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A Brief and Bizarre History of the Baby Cage

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City apartments, as many people know, can be small and stuffy. And while fresh air is a wonderful, healthful thing for people of all ages, in the late 19th century, the idea of actively "airing" your baby to promote health started cropping up in parenting books.

The concept was introduced by Dr. Luther Emmett Holt who wrote about "airing" in his 1894 book The Care and Feeding of Children.

"Fresh air is required to renew and purify the blood, and this is just as necessary for health and growth as proper food," he wrote. "The appetite is improved, the digestion is better, the cheeks become red, and all signs of health are seen."

Essentially, the thinking was that this was part of a process to toughen up the babies, and make them better able to withstand common colds. It was believed that exposing infants to cold temperatures—both outside and through cold-water bathing—would grant them a certain immunity to catching minor illnesses. Holt responded to a series of hypothetical questions about his proposed methods, saying:

Is there not great danger of a young baby's taking cold when aired in this manner?

Not if the period is at first short and the baby accustomed to it gradually. Instead of rendering the child liable to take cold, it is the best means of preventing colds.

How should such an airing be given?

The child should be dressed with bonnet and light coat as if for the street and placed in its crib or carriage, which should stand a few feet from the window. All the windows are then thrown wide open, but the doors closed to prevent draughts. Screens are unnecessary.

What are the objections to an infant's sleeping out of doors?

There are no real objections. It is not true that infants take cold more easily when asleep than awake, while it is almost invariably the case that those who sleep out of doors are stronger children and less prone to take cold than others.

What can be done for children who take cold upon the slightest provocation?

They should be kept in cool rooms, especially when asleep. They should not wear such heavy clothing that they are in a perspiration much of the time. Every morning the body, particularly the chest and back, should be sponged with cold water (50° to 60° F).

Dr. Holt himself does not seem to have specifically suggested an outdoor baby cage, but the airing he advocated soon led parents without garden space to improvise.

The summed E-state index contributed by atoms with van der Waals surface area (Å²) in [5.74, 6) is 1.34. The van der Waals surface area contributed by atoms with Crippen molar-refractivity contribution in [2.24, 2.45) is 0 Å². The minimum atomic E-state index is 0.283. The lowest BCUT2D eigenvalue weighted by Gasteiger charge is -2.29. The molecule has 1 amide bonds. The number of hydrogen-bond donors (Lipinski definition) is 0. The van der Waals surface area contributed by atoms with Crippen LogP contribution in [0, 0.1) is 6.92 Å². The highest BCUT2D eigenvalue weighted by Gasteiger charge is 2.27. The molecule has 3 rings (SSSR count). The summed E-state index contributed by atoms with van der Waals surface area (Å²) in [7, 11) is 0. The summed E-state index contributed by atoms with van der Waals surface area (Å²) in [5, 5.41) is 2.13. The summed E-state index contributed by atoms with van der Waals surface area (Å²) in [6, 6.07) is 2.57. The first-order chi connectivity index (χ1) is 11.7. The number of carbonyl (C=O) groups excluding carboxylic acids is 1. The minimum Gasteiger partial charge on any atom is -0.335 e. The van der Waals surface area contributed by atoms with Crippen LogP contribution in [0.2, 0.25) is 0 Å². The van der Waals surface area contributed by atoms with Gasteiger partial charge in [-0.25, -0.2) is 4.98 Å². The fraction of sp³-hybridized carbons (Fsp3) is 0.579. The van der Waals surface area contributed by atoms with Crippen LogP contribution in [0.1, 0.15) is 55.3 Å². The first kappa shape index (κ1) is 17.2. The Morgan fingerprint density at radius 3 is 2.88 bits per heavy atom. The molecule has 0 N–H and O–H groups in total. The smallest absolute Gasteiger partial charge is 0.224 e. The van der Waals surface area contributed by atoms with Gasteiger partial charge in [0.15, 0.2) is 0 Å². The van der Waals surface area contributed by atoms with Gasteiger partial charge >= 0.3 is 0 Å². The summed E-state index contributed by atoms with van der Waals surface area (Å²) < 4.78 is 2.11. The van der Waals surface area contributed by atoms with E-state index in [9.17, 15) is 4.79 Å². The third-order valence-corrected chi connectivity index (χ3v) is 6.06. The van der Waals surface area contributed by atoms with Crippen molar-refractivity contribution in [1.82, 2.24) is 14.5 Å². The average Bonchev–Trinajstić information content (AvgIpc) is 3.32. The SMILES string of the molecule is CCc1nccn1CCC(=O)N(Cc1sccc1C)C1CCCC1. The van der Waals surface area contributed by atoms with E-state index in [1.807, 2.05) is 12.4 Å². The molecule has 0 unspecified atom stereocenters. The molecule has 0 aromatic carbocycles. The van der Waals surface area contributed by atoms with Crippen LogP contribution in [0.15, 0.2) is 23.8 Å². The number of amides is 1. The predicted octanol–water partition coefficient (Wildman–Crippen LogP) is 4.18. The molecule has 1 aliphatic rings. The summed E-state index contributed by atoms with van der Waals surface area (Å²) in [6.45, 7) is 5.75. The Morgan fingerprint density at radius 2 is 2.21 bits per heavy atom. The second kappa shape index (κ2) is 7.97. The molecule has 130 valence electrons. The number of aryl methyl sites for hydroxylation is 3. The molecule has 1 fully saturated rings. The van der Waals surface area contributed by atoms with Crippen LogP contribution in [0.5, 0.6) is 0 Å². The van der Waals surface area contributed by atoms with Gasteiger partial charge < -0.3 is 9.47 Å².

In 1922, Emma Read of Spokane, Wash., applied for a patent [PDF] on a "portable baby cage." (Long before there were commercial options, Eleanor Roosevelt bought a chicken-wire cage in 1906 to hang out the window of her New York City townhouse on East 36th Street for her first child, Anna, to nap in—a practice for which her neighbors threatened to call the authorities on her.) In Read's application, which was granted the following year, she cited that "it is well known that a great many difficulties rise in raising and properly housing babies and small children in crowded cities, that is to say from the health viewpoint." The solution she proposed was as follows:

With these facts in view it is the purpose of the present invention to provide an article of manufacture for babies and young children, to be suspended upon the exterior of a building adjacent an open window, wherein the baby or young child may be placed. This article of manufacture comprises a housing or cage, wherein the baby or young child together with proper toys may be placed.

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A similar product makes an appearance in Louis Fischer's 1920 book The Health-Care of the Baby, which describes "a convenient outdoor sleeping compartment readily attached to any window," called the Boggins’ Window Crib. The wire device, 36" x 24" x 27", is described as being "admirably adapted for city apartments," with an insulated roof that will keep the baby cool enough to build up a cold-weather tolerance even in summer.

The Health-Care of the Baby via Google Books

Although patented in the early 1920s in the States, it wasn’t till the '30s that these cages took off—and in smog-filled London, of all places. The wire cages were attached to tenant buildings and distributed to members of the Chelsea Baby Club who lived in high buildings without garden space in which to air their babies.

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The fad proved to have some staying power, and in 1953, British Pathé produced this pun-filled promotional video espousing the benefits of baby cages.

It's not entirely clear when exactly the baby cage's popularity began to wane, but it likely had something to do with growing concerns for child safety in the second half of the 20th century. But if it still seems like a great idea to you, these days there are similar options for cats.

[h/t Apartment Therapy and Gothamist]

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technology
Man Buys Two Metric Tons of LEGO Bricks; Sorts Them Via Machine Learning
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iStock // Ekaterina Minaeva

Jacques Mattheij made a small, but awesome, mistake. He went on eBay one evening and bid on a bunch of bulk LEGO brick auctions, then went to sleep. Upon waking, he discovered that he was the high bidder on many, and was now the proud owner of two tons of LEGO bricks. (This is about 4400 pounds.) He wrote, "[L]esson 1: if you win almost all bids you are bidding too high."

Mattheij had noticed that bulk, unsorted bricks sell for something like €10/kilogram, whereas sets are roughly €40/kg and rare parts go for up to €100/kg. Much of the value of the bricks is in their sorting. If he could reduce the entropy of these bins of unsorted bricks, he could make a tidy profit. While many people do this work by hand, the problem is enormous—just the kind of challenge for a computer. Mattheij writes:

There are 38000+ shapes and there are 100+ possible shades of color (you can roughly tell how old someone is by asking them what lego colors they remember from their youth).